Five Athletes With Northwest Ties In Sochi For Paralympic Winter Games

Mar 7, 2014
Originally published on March 9, 2014 8:57 pm

American and European politicians are boycotting the Paralympic Winter Games in Sochi to protest Russian moves in Ukraine. But athletes with physical disabilities from Idaho, Oregon and Washington plan to compete in the Olympic host city as scheduled starting this weekend.

Five athletes with ties to the Northwest qualified for the U.S. Paralympic Team and flew to Sochi this week. They're competing in downhill and cross country skiing, biathlon and sled hockey.

In addition, two sighted guides -- one from Washington and one from Idaho -- went to Sochi in tandem with the visually impaired skiers from here.

This will be the second Paralympic Winter Games for paralyzed U.S. Air Force veteran Sean Halsted. Halsted grew up able-bodied, skiing downhill at Mt. Spokane and North Idaho's Schweitzer Mountain. But now he competes in cross country and biathlon on what's called a sit-ski.

"I get the endorphin rush from the hills," he says. "I get the cardiovascular (workout)... All that stuff I got out of alpine, I get now in cross country skiing."

While Halsted, 43, served in the Air Force, he fell from a helicopter during a training exercise and was paralyzed from the waist down.

Retired U.S. Army Staff Sgt. Rico Roman is another of the many injured military veterans on the 2014 U.S. Paralympic team. He competes in sled hockey, a fan favorite at the Winter Games. Roman was born and raised in Portland before he enlisted in the U.S. Army. During his third tour in Iraq in 2007, his left leg had to be amputated above the knee following a roadside bomb explosion.

Legally blind skier Jake Adicoff, from Sun Valley, Idaho, is entered in Nordic skiing and biathlon events with sighted guide Reid Pletcher, whose day job is ski coach in Sun Valley. Adicoff, 18, deferred his admission to Bowdoin College in Maine by a year so that he could train full time for these Paralympic Winter Games.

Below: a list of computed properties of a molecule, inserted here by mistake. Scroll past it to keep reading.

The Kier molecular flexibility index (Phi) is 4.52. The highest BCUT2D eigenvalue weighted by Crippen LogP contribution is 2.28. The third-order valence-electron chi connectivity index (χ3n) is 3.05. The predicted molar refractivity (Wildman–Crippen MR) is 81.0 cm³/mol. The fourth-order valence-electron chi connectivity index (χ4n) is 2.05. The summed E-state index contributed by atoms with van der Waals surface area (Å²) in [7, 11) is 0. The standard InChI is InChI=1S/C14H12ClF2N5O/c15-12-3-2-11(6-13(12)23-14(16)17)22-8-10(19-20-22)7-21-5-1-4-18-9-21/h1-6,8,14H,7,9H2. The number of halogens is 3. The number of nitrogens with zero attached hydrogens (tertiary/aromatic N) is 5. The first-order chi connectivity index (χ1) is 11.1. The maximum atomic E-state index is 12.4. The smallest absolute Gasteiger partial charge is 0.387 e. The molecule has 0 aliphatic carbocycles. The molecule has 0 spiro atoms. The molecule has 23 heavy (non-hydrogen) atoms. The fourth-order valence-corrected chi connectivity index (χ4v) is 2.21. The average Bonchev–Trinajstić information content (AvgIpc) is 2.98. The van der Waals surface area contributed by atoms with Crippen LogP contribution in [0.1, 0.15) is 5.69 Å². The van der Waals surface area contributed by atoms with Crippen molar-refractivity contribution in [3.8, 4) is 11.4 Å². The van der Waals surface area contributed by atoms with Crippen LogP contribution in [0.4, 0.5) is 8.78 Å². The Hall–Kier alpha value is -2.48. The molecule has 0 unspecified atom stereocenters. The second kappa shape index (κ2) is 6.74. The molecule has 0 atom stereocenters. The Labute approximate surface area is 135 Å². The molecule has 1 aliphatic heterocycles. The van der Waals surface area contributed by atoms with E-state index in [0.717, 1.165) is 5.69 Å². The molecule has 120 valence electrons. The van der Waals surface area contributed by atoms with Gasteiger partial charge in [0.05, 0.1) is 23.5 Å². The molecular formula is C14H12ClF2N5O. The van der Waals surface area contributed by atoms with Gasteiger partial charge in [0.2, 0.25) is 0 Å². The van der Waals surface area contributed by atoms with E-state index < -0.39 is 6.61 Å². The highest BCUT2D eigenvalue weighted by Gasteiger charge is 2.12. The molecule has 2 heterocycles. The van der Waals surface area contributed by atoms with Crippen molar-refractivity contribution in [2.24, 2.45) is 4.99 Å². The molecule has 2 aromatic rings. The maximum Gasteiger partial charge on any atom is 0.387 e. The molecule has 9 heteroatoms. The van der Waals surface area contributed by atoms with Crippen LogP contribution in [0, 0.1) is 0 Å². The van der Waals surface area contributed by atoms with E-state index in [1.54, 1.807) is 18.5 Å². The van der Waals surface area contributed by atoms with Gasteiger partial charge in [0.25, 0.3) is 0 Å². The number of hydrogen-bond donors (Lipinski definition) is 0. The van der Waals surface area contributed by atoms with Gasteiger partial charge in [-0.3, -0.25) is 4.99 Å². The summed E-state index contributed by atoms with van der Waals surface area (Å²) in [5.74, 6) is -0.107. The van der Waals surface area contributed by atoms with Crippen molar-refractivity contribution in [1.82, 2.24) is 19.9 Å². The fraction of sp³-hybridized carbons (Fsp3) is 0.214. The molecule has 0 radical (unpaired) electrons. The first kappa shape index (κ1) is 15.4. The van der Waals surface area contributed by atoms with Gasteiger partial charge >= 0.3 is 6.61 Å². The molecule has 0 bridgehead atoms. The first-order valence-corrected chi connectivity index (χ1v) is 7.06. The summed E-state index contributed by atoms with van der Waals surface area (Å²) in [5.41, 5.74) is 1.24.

Visually impaired alpine skier Mark Bathum, from Mercer Island, Wash., is the most senior member of the 2014 U.S. team at 55 years old. Bathum previously competed at the Vancouver Paralympic Games. Cade Yamamoto from Quincy, Wash. will be his guide.

Biathlete and Nordic skier Omar Bermejo is a resident athlete at the Wood River Ability Program in Sun Valley, Idaho, although he lists Grand Rapids, Mich., as his hometown. Bermejo's dominant arm had to be amputated after a motorcycle accident. He is a Marine Corps veteran.

Competitors in Sochi say they're trying to block out the turmoil in nearby Ukraine. During a conference call Thursday, the chief of Paralympics for the U.S. Olympic Committee said he is pleased with the safety and security arrangements of the Russian host organization.

The Opening Ceremony of the 2014 Paralympic Winter Games took place Friday in the same stadium that hosted the Winter Olympic ceremonies in Sochi last month.

The duration and scale of the Paralympic Games is significantly smaller than the preceding Olympic Games. Competition starts Saturday and lasts through March 16. You can watch many of the events on the NBCSN cable channel.

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